Most take pride in what they do, some do not, but there is always a thought, a notion, an idea that makes them come alive: for some, it could be the satisfaction of a job well done; for others, the act of learning new skills; and for others, being reminded that their job is appreciated and that they are a valued member of the team.
The role of a leader is to appreciate, understand and work with those dynamics, in order to create an inspiring place of work; to use empathy, and discernment to bring out the best in people.
Gone are the days when threats, spreadsheets and harsh objectives were the management style du-jour. Leaders have to step up to the notion that we’re not “managing” a horde of thankless robots, but we are leading people – people who can and should be inspired to co-create, to build, to erect the bridge that will connect the “old” to the “new”. And that’s what I do – I remind people of their own uniqueness when they have forgotten.
What are your current goals?
I am currently working on streamlining, enhancing and securing the digital landscape within the scientific institution I am working for, and have had the privilege of collaborating with some really skilled individuals while doing so.
When I started this role, the company’s digital portfolio was chaotic: they had 60+ websites resting on ultra-legacy servers, built with CMS systems that hadn’t had security upgrades in years. Their main website possessed 20,000+ pages – much of which was comprised of obsolete content – and the development team administering those operated in a constant state of ‘firefighting’. The company’s cyber-security and backup protocols were non-existent; infrastructure documentation was minimal, and there was no workflow process for the rollout of new functionalities/deployment.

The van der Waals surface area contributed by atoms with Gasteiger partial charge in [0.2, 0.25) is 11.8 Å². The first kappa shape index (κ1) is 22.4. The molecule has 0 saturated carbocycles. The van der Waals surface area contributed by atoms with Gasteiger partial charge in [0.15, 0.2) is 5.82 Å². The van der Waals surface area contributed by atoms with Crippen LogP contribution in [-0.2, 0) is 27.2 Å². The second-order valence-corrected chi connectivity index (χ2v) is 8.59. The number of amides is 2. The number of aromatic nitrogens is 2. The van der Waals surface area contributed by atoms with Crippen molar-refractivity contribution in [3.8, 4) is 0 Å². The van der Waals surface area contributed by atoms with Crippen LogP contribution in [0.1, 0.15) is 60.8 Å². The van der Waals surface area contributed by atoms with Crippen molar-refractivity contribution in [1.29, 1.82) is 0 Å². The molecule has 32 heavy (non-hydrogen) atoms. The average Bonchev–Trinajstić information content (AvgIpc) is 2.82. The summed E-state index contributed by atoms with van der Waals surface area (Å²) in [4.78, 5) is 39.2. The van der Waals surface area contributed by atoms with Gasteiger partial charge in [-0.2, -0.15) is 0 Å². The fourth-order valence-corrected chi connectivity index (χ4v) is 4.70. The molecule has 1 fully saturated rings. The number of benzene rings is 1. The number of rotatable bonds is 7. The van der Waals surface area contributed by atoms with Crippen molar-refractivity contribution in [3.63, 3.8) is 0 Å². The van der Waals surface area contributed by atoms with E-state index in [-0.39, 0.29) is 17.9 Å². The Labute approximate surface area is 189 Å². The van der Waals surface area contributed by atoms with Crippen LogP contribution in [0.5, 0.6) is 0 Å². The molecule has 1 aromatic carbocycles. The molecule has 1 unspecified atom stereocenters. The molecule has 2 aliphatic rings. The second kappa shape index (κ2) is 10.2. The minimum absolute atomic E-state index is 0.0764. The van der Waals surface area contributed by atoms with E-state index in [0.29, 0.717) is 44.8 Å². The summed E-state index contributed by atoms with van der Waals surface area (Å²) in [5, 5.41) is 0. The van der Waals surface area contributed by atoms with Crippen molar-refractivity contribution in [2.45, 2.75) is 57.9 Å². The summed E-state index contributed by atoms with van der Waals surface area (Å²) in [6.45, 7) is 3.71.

I am proud to say that within the space of 2.5 years, my team and I worked tirelessly to switch off obsolete sites and re-build the rest on Drupal, hosted in AWS.
Currently, our goals are aimed at solidifying and enhancing the security of the digital infrastructure, finally modernising our company’s digital presence, and bringing it to the 21st century. Although there is no ‘end’ to improvement, I am looking forward to the “end product”!
What are you the proudest of in your career so far?
Around 2014, I decided I wanted to take a sabbatical and travel for a year. I firmly believe that exposure to new people, places and cultures can help build one’s character as much as any job. But when I came back, I found out the hard way that employers were reluctant to hire me because I’d been gone from the market for a year (plus the few months I’d spent job hunting).
That’s when I decided to demonstrate to myself, first and foremost, and then to potential employers that I “still had it” – and I set up my own company with an initial capital of just £2,000. In a matter of months, I went from distributing CVs to hesitant hiring managers, to selling premium coconut oil sourced from Sri Lanka to interested consumers across the globe, using Amazon as a platform.
The idea of becoming the next Jeff Bezos appealed, but short of that, this venture gave me the opportunity to use and display my skills on designing, hosting, and setting up my own website – complete with the artwork, logo, and content. If I am being honest, the profits I made wouldn’t have financed my next Lamborghini, not even my next Peugeot.